A new animal welfare bill, unveiled in the Queen’s Speech, will also look at a crackdown on the trade of the delicacy, which involves the force feeding of birds and has been condemned as cruel.
Foie gras, which is often served pan fried or as a pâté, has long been controversial.
Earlier this year Fortnum and Mason announced it would stop importing it and phase out the last of its stock.
The artificially fattened liver of a duck or a goose, foie gras is made using a technique called gavage, force-feeding the birds twice or three times daily, often via a tube down their throats.
The bill will “consider further steps to limit the trade and sale of foie gras”, ministers said.
The legislation will also ban the importation of hunting trophies of endangered animals from abroad, as well as implement the Ivory Act to ban trade in elephant ivory.
And it will end “the export of live animals for fattening and slaughter” as well as what it describes as the “low welfare practice” of keeping primates as pets, improve standards in zoos and crack down on puppy smuggling.
There will also be action on pet theft, amid a rise in the crime during the pandemic.
Mandatory cat microchipping will also be introduced, while the operation of current microchip databases will be reviewed.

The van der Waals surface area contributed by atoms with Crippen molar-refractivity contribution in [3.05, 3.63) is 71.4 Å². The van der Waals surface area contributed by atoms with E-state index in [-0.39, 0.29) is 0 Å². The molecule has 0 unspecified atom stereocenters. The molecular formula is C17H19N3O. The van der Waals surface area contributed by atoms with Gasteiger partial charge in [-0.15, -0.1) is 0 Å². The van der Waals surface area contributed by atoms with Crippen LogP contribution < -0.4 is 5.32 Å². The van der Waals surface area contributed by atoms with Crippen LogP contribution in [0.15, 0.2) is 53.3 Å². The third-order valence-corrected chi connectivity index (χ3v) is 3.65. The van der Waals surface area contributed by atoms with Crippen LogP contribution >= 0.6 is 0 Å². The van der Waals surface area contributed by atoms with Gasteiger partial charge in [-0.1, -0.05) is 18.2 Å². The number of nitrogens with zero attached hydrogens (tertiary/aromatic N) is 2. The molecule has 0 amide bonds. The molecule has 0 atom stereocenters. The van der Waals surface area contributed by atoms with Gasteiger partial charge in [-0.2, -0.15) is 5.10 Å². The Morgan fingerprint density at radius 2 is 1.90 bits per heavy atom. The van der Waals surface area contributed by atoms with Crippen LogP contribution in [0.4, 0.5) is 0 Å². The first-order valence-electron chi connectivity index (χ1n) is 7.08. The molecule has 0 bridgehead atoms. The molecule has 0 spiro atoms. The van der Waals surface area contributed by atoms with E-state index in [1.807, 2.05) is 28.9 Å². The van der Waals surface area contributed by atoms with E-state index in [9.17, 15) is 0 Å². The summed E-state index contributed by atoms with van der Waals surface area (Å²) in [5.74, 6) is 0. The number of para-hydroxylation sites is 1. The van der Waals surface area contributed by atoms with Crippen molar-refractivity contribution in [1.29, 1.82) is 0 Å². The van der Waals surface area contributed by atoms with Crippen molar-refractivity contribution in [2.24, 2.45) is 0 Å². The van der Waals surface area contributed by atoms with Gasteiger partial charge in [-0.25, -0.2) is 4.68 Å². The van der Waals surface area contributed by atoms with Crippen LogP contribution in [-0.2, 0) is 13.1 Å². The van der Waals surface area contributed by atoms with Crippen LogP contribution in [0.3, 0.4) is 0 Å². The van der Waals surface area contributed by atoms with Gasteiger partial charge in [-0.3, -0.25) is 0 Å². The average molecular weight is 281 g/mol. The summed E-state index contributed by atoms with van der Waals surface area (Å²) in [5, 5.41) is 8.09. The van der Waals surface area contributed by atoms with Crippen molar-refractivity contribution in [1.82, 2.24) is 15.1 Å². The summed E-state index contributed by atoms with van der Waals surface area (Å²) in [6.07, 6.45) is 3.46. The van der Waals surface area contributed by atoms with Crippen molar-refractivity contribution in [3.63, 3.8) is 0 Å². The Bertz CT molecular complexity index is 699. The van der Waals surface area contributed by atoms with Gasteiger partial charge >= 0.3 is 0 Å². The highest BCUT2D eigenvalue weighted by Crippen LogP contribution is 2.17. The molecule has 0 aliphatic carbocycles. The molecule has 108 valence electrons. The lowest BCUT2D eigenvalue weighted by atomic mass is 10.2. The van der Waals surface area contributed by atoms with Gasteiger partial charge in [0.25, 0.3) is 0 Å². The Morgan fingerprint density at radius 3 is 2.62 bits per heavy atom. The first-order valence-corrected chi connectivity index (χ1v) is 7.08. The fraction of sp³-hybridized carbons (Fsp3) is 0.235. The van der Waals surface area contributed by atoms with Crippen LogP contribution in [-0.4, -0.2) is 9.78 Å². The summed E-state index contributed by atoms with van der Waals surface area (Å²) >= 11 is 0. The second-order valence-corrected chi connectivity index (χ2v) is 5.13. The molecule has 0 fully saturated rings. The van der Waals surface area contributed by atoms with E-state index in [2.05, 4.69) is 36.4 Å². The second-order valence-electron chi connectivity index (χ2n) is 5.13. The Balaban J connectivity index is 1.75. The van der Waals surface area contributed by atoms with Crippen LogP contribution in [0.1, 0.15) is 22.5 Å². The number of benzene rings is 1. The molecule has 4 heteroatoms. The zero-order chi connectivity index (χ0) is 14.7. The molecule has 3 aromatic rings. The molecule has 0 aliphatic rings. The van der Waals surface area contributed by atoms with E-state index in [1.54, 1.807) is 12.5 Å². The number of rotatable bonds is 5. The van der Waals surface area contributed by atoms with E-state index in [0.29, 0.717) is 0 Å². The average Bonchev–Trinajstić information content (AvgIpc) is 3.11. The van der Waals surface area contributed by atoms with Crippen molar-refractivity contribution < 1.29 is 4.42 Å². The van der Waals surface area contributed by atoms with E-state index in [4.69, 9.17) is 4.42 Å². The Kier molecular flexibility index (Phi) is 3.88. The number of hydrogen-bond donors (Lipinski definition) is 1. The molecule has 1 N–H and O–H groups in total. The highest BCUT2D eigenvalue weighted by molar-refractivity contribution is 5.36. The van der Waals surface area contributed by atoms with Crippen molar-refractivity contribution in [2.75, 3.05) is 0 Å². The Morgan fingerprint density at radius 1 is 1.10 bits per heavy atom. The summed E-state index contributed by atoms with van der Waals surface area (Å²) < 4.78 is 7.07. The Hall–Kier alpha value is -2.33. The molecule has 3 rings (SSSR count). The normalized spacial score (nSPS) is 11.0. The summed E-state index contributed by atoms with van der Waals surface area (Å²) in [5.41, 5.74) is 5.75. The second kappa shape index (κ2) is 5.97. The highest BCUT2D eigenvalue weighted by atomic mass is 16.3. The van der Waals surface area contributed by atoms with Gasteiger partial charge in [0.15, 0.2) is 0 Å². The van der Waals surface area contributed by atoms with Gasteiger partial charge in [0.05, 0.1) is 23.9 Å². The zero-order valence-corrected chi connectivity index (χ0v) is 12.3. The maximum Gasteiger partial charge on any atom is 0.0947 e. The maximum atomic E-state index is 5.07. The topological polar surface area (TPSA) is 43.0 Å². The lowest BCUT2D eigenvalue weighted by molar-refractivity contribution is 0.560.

The public will also be educated on how to buy pet dogs and cats responsibly.
Ministers say they want to “deliver on our commitment to the highest standards of animal welfare by bringing forward ambitious plans to improve standards and eradicate cruel practices”.
They also claim the UK can “take advantage” of its post-Brexit status outside the EU to “go further in protecting our animals, whether on the farm, at home or in the wild”.
Lindsay Duncan, from animal welfare charity World Animal Protection, said: “To achieve its ambitions the government must consider animal welfare in trade deals and continue to raise standards including ending the use of cages and removing loopholes from their proposed live export ban so animals are truly protected.
“This is needed not just for the millions of animals farmed and imported into the UK but also to ensure we reduce the risk of future pandemics and antimicrobial resistance.”
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